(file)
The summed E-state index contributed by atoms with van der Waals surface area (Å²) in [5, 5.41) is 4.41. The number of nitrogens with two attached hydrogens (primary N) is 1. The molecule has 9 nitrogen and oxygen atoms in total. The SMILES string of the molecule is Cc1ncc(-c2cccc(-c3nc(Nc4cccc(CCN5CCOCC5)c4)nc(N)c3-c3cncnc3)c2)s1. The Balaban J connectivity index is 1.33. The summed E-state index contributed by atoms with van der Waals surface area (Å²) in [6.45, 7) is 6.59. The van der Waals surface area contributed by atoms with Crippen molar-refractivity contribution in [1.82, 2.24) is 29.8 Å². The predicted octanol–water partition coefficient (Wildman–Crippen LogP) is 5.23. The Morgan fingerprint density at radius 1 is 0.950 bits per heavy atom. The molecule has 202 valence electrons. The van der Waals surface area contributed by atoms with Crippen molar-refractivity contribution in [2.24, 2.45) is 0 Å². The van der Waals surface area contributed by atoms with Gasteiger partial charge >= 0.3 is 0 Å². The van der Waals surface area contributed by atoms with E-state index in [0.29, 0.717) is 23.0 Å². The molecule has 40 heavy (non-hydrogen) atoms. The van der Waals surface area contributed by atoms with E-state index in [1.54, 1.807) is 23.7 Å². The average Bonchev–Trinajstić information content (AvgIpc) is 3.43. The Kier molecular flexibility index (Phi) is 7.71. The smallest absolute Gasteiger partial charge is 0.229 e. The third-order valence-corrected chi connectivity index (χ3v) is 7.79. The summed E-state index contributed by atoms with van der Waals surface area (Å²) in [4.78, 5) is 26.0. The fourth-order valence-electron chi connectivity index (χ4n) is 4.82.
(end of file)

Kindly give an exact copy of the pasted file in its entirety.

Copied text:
The summed E-state index contributed by atoms with van der Waals surface area (Å²) in [5, 5.41) is 4.41. The number of nitrogens with two attached hydrogens (primary N) is 1. The molecule has 9 nitrogen and oxygen atoms in total. The SMILES string of the molecule is Cc1ncc(-c2cccc(-c3nc(Nc4cccc(CCN5CCOCC5)c4)nc(N)c3-c3cncnc3)c2)s1. The Balaban J connectivity index is 1.33. The summed E-state index contributed by atoms with van der Waals surface area (Å²) in [6.45, 7) is 6.59. The van der Waals surface area contributed by atoms with Crippen molar-refractivity contribution in [1.82, 2.24) is 29.8 Å². The predicted octanol–water partition coefficient (Wildman–Crippen LogP) is 5.23. The Morgan fingerprint density at radius 1 is 0.950 bits per heavy atom. The molecule has 202 valence electrons. The van der Waals surface area contributed by atoms with Crippen molar-refractivity contribution in [2.24, 2.45) is 0 Å². The van der Waals surface area contributed by atoms with Gasteiger partial charge >= 0.3 is 0 Å². The van der Waals surface area contributed by atoms with E-state index in [0.29, 0.717) is 23.0 Å². The molecule has 40 heavy (non-hydrogen) atoms. The van der Waals surface area contributed by atoms with E-state index in [1.54, 1.807) is 23.7 Å². The average Bonchev–Trinajstić information content (AvgIpc) is 3.43. The Kier molecular flexibility index (Phi) is 7.71. The smallest absolute Gasteiger partial charge is 0.229 e. The third-order valence-corrected chi connectivity index (χ3v) is 7.79. The summed E-state index contributed by atoms with van der Waals surface area (Å²) in [4.78, 5) is 26.0. The fourth-order valence-electron chi connectivity index (χ4n) is 4.82.